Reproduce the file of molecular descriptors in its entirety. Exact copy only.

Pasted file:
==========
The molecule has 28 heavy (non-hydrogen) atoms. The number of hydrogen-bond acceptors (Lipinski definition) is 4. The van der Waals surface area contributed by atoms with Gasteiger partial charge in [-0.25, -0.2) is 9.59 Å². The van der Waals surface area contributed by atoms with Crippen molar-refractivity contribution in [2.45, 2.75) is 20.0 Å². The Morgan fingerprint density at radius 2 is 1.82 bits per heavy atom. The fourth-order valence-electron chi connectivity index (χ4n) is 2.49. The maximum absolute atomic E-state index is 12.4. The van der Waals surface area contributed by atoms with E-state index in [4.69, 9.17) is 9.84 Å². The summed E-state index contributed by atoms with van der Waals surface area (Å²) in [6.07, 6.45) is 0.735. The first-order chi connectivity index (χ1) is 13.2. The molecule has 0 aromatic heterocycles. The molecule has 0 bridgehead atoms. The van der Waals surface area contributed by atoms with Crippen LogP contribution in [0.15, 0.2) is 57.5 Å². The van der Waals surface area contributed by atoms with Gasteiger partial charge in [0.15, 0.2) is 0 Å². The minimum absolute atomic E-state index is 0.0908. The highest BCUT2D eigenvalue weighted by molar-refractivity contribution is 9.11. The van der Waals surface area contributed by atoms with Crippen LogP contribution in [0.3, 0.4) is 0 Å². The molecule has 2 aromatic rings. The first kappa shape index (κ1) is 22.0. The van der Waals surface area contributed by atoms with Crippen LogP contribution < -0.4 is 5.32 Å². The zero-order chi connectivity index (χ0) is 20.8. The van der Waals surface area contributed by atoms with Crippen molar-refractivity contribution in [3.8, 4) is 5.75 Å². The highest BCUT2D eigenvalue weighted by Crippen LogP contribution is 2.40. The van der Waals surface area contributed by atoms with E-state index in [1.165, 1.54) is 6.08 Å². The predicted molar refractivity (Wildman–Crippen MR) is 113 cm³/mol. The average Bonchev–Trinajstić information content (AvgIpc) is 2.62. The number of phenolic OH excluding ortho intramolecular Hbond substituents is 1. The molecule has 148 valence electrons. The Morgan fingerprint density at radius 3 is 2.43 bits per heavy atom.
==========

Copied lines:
The molecule has 28 heavy (non-hydrogen) atoms. The number of hydrogen-bond acceptors (Lipinski definition) is 4. The van der Waals surface area contributed by atoms with Gasteiger partial charge in [-0.25, -0.2) is 9.59 Å². The van der Waals surface area contributed by atoms with Crippen molar-refractivity contribution in [2.45, 2.75) is 20.0 Å². The Morgan fingerprint density at radius 2 is 1.82 bits per heavy atom. The fourth-order valence-electron chi connectivity index (χ4n) is 2.49. The maximum absolute atomic E-state index is 12.4. The van der Waals surface area contributed by atoms with E-state index in [4.69, 9.17) is 9.84 Å². The summed E-state index contributed by atoms with van der Waals surface area (Å²) in [6.07, 6.45) is 0.735. The first-order chi connectivity index (χ1) is 13.2. The molecule has 0 aromatic heterocycles. The molecule has 0 bridgehead atoms. The van der Waals surface area contributed by atoms with Crippen LogP contribution in [0.15, 0.2) is 57.5 Å². The van der Waals surface area contributed by atoms with Gasteiger partial charge in [0.15, 0.2) is 0 Å². The minimum absolute atomic E-state index is 0.0908. The highest BCUT2D eigenvalue weighted by molar-refractivity contribution is 9.11. The van der Waals surface area contributed by atoms with Crippen LogP contribution in [0.3, 0.4) is 0 Å². The molecule has 2 aromatic rings. The first kappa shape index (κ1) is 22.0. The van der Waals surface area contributed by atoms with Crippen LogP contribution < -0.4 is 5.32 Å². The zero-order chi connectivity index (χ0) is 20.8. The van der Waals surface area contributed by atoms with Crippen molar-refractivity contribution in [3.8, 4) is 5.75 Å². The highest BCUT2D eigenvalue weighted by Crippen LogP contribution is 2.40. The van der Waals surface area contributed by atoms with E-state index in [1.165, 1.54) is 6.08 Å². The predicted molar refractivity (Wildman–Crippen MR) is 113 cm³/mol. The average Bonchev–Trinajstić information content (AvgIpc) is 2.62. The number of phenolic OH excluding ortho intramolecular Hbond substituents is 1. The molecule has 148 valence electrons. The Morgan fingerprint density at radius 3 is 2.43 bits per heavy atom.